A New Router, a New Direction for a Router Maker - page 2
Penguins in the Corn
At ISPCON, the company introduced its Envoy router, which is designed to handle one or two T-1 lines. The Envoy showcases the design innovation that Utter is so proud of.
The new WAN cards for the Envoy are based on USB 2.0, which costs less to manufacture than PCI or PCI Express, and has a bus capacity of 480 Mbps. The Envoy only provides USB and MiniPCI buses internally, so it also costs less to manufacture than modular PCI or PCI Express systems.
Utter says USB applications are only the beginning for ImageStream's new USB WAN modules. The modules can also be loaded onto upcoming PCI and PCI Express carrier cards, which can be deployed in PCI and PCI Express systems.
According to Utter, there are many advantages to the USB strategy. The most obvious is the ability to support USB, PCI, and PCI Express with a single line module. Utter says software for the USB WAN cards is simplified, because the same device driver can be used in USB, PCI, and PCI Express applications, which reduces software development time and maintenance costs for ImageStream and its OEMs.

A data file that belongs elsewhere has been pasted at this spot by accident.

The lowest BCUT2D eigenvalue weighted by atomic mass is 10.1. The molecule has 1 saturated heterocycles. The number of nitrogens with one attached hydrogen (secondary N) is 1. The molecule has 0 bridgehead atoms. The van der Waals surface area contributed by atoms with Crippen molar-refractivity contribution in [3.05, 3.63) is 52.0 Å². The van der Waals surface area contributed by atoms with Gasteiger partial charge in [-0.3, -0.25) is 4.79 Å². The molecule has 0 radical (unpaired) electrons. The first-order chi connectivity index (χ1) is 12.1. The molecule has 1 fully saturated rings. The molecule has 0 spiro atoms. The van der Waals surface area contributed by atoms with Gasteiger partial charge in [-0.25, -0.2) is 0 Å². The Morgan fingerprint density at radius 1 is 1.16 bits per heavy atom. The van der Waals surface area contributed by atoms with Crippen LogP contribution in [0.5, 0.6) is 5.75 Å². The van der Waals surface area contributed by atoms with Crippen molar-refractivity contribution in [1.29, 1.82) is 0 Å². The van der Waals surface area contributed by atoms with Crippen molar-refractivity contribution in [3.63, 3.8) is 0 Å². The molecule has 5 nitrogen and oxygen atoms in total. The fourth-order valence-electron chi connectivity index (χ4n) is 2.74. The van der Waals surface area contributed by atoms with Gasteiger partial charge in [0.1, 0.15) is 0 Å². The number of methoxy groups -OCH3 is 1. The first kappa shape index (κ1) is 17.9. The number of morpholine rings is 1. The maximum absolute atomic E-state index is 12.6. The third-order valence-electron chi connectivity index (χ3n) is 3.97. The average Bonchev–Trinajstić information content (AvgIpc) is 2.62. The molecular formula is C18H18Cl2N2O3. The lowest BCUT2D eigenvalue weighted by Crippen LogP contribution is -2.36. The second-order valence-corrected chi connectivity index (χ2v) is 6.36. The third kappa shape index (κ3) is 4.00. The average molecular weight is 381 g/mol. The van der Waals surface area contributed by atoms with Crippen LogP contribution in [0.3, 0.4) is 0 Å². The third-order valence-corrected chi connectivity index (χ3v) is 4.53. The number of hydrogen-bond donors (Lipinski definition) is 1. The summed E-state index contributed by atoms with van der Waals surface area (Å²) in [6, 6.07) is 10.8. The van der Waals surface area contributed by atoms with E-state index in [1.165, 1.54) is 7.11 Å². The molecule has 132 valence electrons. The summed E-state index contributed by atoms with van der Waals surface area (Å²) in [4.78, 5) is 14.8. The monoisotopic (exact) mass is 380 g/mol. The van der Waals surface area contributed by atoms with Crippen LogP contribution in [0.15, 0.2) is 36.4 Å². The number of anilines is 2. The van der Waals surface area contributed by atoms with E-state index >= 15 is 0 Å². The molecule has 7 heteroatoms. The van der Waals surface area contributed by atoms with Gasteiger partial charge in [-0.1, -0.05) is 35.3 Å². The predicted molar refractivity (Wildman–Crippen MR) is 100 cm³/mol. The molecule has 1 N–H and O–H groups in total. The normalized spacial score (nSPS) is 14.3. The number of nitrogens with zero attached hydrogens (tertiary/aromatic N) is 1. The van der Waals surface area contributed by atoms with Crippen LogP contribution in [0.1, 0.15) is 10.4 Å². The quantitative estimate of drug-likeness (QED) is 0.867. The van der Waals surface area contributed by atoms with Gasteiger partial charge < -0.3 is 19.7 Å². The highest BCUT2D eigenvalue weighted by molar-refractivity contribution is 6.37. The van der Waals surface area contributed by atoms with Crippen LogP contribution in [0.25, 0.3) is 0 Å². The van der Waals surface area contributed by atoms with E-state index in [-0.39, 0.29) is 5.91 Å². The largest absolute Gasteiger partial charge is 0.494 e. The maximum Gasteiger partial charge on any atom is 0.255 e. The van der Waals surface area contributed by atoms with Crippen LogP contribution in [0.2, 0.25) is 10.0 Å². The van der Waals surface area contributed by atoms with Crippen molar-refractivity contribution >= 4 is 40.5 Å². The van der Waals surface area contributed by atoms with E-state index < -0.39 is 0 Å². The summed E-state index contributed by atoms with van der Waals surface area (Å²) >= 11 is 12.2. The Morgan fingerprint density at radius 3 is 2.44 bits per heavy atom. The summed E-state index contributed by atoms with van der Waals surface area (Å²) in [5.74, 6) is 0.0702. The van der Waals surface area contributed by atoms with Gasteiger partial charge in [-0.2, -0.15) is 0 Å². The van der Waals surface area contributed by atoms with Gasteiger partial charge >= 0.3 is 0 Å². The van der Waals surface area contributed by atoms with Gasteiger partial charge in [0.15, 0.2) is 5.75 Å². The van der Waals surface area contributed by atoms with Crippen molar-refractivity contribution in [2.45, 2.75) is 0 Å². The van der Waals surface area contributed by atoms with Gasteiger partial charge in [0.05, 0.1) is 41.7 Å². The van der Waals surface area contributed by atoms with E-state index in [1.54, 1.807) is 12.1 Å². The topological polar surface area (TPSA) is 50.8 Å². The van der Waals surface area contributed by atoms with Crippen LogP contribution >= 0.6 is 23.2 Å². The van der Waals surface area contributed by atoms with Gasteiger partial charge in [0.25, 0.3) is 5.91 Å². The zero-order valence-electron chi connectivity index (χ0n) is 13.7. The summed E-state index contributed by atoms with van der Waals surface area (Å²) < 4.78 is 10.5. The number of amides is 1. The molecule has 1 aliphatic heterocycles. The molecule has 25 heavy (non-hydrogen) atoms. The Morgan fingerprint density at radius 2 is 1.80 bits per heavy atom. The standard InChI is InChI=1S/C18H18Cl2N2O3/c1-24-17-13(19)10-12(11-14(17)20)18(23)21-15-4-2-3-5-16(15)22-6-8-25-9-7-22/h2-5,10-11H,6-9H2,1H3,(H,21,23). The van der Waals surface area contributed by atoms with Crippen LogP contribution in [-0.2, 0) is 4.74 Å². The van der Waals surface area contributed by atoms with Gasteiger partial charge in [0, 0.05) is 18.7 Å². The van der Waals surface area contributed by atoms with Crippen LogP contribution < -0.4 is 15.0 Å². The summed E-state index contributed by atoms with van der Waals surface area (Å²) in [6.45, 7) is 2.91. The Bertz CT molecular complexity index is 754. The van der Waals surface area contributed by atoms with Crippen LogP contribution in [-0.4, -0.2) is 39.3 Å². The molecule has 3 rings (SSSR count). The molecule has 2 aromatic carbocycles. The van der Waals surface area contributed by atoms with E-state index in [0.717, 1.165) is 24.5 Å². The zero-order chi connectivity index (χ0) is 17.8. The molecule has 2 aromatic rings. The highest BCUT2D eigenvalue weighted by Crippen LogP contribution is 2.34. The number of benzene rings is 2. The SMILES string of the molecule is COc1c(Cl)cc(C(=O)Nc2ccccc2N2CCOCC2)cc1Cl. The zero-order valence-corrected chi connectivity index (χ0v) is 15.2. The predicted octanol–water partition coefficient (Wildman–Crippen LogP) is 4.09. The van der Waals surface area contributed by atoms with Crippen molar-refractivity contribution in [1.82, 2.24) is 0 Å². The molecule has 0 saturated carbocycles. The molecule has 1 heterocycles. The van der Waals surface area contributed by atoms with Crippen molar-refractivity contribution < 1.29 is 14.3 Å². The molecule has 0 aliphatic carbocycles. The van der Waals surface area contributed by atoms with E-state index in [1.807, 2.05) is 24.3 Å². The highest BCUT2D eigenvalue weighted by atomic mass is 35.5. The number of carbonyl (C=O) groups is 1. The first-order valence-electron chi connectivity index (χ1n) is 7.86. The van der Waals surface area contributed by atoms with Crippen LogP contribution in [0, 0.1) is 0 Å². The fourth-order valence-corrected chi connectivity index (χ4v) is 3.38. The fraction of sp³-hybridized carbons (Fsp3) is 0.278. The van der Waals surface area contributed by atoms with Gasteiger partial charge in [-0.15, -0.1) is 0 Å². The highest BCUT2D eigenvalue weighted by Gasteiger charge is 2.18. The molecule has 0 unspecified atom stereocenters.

USB is cheaper, he says, because it has a low pin count, and uses chipsets that are produced in volume for consumer PCs.
With WAN modules based on USB 2.0, ImageStream will be able to comfortably support full duplex OC-3 (155.52 Mbps) speeds (running out of bandwidth for faster connections).